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Proceedings Paper

Diver visibility measured with a compact scattering-attenuation meter (SAM) compatible with AUVs and other small deployment platforms
Author(s): Michael S. Twardowski; J. Ronald V. Zaneveld; Casey M. Moore; James Mueller; Charles Trees; Oscar Schofield; Scott Freeman; Tyler Helble; Gerry Hong
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Paper Abstract

An appropriate determination of water clarity is required by defense and security operations assessing subsurface threats compromising harbor and coastal security. For search and inspection operations involving divers, underwater imaging, and electro-optical identification (EOID) systems such as laser line-scanners, the key environmental parameter needed is the optical attenuation coefficient (directly related to diver visibility). To address this need, a scattering-attenuation meter (SAM) measuring attenuation and diver visibility was developed for integration on new compact surveying platforms such as ROVs and the REMUS and glider AUVs. The sensor is compact (18X8X6 cm3), low power, robust, and hydrodynamic with a flat sensing face. The SAM measures attenuation using a novel dual-scattering approach that solves the paradox of making high-resolution attenuation measurements over the long pathlengths required for natural waters with a compact sensor. Attenuation and visibility data is presented from San Diego harbor in coordination with video images of bottom topography collected with a REMUS vehicle, from around New York harbor with a SAM mounted in an autonomous Slocum glider, and from Narragansett Bay. Results show that 1) visibility and/or attenuation in harbor and coastal regions can change rapidly over small scales (meters), especially near the bottom, 2) turbid bottom nepheloid layers are common, 3) typical visibility and/or attenuation levels fall in a range where knowledge of visibility and/or attenuation can be essential in the decision making process for security operations, and 4) attenuation is a significantly more accurate proxy for diver visibility than backscattering.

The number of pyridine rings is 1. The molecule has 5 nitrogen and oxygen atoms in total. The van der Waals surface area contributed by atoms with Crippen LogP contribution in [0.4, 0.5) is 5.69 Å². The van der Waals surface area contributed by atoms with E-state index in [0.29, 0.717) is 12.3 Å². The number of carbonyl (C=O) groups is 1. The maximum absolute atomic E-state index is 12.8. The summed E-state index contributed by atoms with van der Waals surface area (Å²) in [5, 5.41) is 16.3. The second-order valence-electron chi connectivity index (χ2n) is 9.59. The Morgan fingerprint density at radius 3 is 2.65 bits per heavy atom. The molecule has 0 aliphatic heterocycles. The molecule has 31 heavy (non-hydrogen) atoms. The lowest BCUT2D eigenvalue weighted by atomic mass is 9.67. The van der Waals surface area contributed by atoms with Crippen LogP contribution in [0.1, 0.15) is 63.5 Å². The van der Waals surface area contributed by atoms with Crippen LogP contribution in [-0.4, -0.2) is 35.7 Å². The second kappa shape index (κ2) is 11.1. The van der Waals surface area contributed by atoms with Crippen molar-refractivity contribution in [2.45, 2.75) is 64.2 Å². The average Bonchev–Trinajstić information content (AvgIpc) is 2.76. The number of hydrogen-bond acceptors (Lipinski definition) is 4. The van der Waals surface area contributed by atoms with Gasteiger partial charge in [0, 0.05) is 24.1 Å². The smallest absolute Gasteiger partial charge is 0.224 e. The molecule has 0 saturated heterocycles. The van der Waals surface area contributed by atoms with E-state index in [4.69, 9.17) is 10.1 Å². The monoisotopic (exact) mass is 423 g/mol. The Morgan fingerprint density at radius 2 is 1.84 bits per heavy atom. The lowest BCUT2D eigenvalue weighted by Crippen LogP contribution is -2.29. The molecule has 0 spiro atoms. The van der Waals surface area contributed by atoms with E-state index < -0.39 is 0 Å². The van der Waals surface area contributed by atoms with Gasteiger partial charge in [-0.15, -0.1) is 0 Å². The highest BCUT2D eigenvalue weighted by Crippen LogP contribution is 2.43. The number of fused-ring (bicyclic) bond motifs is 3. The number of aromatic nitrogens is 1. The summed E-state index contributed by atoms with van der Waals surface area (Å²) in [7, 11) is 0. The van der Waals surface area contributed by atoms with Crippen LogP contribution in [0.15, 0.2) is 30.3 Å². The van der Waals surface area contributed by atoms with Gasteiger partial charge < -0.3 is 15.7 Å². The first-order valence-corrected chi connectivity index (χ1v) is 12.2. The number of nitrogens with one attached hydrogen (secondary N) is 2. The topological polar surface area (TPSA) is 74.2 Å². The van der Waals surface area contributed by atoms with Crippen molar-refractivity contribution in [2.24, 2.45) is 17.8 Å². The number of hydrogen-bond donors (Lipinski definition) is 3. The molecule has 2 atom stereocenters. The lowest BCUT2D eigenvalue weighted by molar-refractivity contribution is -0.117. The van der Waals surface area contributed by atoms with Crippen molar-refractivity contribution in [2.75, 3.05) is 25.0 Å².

Paper Details

Date Published: 19 May 2005
PDF: 10 pages
Proc. SPIE 5780, Photonics for Port and Harbor Security, (19 May 2005); doi: 10.1117/12.603974
Show Author Affiliations
Michael S. Twardowski, WET Labs, Inc. (United States)
J. Ronald V. Zaneveld, WET Labs, Inc. (United States)
Casey M. Moore, WET Labs, Inc. (United States)
James Mueller, San Diego State Univ. (United States)
Charles Trees, San Diego State Univ. (United States)
Oscar Schofield, Rutgers Univ. (United States)
Scott Freeman, WET Labs, Inc. (United States)
Tyler Helble, SPAWAR (United States)
Gerry Hong, SPAWAR (United States)


Published in SPIE Proceedings Vol. 5780:
Photonics for Port and Harbor Security
Michael J. DeWeert; Theodore T. Saito, Editor(s)

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